** So 1 Samuel 7:3, rendered literally.
The words of Samuel produced the marks of at least full outward repentance. The next step was to call the people to one of those solemn national gatherings, in which, as on former occasions (Joshua 23:2, etc.; 24:1, etc.), they would confess national sins and renew national obligations towards Jehovah. On its mountain height,* Mizpeh, the "look out" of Benjamin, was among those ancient sanctuaries in the land, where, as in Shechem (Joshua 24:26), in Gilgal (Joshua 5:2-12, 15), and in Bethel (Judges 20:18, 23, 26; 21:2), the people were wont to assemble for solemn deliberation (Judges 11:11; 20:1). But never before, since the days of Moses, had Israel so humbled itself before the Lord in confession of sin.** It was thus that Samuel would prepare for his grand act of intercession on their behalf, and it was under such circumstances that he publicly exercised, or more probably that he began his office of "judge" (1 Samuel 8:6), in its real meaning, by setting right what was wrong within Israel, and by becoming the means of their deliverance from the enemy.
* The ancient Mizpeh, as we have identified it, lay about 2848 feet above the level of the sea. It seems to us impossible, from the localization of this assembly and of the battle which followed, to identify Mizpeh with the hill Scopus, close to Jerusalem.
** The ceremony of drawing and pouring out water, which accompanied Israel's fast and confession, has been regarded by most interpreters as a symbol of their sorrow and contrition. But may it not have been a ceremonial act, indicative not only of penitence, but of the purification and separation of the service of Jehovah from all foreign elements around? Comp. here also the similar act of Elijah (1 Kings 18:33-35).
The assembly had met in Mizpeh, not with any thought of war, far less in preparation for it. In fact, when Israel in Mizpeh heard of the hostile approach of the Philistines, "they were afraid" (ver. 7). But as rebellion had caused their desertion, so would return bring them help from the Lord. As so generally in this history, all would happen naturally in the ordinary succession of cause and effect; and yet all would be really and directly of God in the ordering and arrangement of events. Israel must not go to war, nor must victory be clue to their own prowess. It must be all of God, and the Philistines must rush on their own fate. Yet it was quite natural that when the Philistines heard of this grand national gathering at Mizpeh, after twenty years of unattempted resistance to their rule, they should wish to anticipate their movements; and that, whether they regarded the assembly as a revival of distinctively national religion or as preparatory for war. Similarly, it was natural that they would go on this expedition not without serious misgivings as to the power of the God of Israel which they had experienced during the stay of the ark in their land; and that in this state of mind they would be prepared to regard any terrible phenomenon in nature as His interposition, and be affected accordingly.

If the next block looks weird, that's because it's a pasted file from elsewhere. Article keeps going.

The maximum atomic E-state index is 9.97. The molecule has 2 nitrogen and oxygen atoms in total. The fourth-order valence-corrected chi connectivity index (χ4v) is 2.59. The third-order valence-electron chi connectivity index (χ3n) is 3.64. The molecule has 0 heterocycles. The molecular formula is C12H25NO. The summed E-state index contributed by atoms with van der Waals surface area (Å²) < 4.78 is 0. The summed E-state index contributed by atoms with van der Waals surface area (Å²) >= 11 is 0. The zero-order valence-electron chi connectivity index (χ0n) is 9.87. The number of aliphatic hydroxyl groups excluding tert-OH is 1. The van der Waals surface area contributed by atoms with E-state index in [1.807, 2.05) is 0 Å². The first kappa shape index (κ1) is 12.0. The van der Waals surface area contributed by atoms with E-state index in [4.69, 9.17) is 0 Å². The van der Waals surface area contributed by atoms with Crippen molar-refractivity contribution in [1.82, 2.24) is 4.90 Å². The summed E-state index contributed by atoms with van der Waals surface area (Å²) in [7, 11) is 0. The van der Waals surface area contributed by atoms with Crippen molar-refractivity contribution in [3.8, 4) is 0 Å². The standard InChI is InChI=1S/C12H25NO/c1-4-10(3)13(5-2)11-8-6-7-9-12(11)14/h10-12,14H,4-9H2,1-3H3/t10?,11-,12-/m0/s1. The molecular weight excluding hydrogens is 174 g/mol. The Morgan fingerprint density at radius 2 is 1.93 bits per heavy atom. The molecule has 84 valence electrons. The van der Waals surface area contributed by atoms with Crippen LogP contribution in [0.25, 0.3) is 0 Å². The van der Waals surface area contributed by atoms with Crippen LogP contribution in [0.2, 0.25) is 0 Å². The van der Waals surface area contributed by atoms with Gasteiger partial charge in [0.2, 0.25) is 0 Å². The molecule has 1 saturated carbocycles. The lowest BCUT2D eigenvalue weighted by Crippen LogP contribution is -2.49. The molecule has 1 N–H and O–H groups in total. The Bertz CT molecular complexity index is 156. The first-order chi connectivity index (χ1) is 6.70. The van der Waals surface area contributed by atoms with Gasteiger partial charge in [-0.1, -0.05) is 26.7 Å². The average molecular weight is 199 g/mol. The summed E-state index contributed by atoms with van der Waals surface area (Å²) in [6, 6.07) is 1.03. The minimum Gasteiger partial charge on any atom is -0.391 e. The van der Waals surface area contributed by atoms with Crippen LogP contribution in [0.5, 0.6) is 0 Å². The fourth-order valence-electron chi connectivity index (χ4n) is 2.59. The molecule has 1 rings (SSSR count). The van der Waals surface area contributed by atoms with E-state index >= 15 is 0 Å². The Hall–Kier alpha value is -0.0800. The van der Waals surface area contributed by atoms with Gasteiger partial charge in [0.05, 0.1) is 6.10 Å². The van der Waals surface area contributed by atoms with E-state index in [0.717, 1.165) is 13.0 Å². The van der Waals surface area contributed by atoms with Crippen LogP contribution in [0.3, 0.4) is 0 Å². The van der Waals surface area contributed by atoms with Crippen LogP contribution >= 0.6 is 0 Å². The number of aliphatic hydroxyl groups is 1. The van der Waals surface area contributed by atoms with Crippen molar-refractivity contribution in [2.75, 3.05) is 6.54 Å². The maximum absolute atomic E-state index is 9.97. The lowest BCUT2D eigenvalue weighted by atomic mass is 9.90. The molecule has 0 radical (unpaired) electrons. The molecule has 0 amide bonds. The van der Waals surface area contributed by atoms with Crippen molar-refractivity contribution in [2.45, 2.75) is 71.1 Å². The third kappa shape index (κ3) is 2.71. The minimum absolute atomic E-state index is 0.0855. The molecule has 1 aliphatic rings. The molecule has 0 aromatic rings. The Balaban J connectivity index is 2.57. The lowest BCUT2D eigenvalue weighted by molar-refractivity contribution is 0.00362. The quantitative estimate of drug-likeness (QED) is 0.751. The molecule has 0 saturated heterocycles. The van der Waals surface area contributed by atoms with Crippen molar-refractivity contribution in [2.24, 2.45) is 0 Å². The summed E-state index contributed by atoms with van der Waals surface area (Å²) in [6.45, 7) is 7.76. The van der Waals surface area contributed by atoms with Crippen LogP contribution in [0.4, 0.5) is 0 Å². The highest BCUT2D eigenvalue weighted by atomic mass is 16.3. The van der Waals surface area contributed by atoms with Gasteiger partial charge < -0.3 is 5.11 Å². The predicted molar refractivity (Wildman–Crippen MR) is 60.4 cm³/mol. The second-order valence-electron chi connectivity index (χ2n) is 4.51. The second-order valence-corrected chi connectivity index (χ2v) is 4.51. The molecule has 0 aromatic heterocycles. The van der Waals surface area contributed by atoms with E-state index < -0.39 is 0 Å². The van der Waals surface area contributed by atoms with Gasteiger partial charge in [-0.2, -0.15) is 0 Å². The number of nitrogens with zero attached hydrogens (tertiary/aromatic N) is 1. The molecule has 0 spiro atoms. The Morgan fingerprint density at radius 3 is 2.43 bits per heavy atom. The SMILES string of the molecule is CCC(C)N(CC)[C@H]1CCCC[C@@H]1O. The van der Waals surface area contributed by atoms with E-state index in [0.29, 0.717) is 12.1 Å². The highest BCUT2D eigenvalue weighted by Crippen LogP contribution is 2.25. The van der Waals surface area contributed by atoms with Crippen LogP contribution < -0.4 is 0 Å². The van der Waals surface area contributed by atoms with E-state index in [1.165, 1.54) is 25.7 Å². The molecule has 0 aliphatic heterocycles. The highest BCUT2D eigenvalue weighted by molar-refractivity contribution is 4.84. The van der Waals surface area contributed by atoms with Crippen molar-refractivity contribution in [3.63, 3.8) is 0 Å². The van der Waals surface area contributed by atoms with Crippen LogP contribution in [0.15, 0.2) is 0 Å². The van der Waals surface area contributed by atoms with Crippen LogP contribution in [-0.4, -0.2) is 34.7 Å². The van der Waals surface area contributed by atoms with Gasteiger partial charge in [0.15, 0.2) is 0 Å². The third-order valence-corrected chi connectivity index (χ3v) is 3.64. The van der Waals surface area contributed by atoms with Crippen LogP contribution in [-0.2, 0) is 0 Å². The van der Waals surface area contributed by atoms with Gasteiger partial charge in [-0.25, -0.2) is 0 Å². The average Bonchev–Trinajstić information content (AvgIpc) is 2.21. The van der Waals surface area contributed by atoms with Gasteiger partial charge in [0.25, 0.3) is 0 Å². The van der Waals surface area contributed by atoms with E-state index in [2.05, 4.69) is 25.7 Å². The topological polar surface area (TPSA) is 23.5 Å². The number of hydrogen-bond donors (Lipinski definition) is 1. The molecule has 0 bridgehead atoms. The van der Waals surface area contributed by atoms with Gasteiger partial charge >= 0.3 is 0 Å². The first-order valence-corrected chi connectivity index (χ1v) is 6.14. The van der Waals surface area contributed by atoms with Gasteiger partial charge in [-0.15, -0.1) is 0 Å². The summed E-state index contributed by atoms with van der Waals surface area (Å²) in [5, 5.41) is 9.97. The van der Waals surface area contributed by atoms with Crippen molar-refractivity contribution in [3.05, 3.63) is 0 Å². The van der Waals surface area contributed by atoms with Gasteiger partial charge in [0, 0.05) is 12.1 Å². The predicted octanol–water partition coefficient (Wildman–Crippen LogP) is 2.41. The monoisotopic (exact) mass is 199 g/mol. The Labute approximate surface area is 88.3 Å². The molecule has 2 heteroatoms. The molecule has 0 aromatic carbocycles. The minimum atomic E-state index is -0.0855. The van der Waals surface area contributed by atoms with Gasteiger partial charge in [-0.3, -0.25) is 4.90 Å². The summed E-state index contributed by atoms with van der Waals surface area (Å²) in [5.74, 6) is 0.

All this actually took place, but its real causes lay deeper than appeared on the surface. While Israel trembled at the approach of the Philistines, Samuel prayed, * and "Jehovah answered him." The great thunder-storm on that day, which filled the Philistines with panic, was really the Lord's thundering. It was a wild mass of fugitives against which Israel went out from Mizpeh, and whom they pursued and smote until under the broad meadows of Beth- car, "the house of the lamb." And it was to mark not only the victory, but its cause and meaning, that Samuel placed the memorial-stone on the scene of this rout, between "the look out" and Shen, "the tooth," probably a rocky crag on the heights down which the Philistines were hurled in their flight. That stone he named "Eben-ezer, saying, Hitherto hath Jehovah helped us."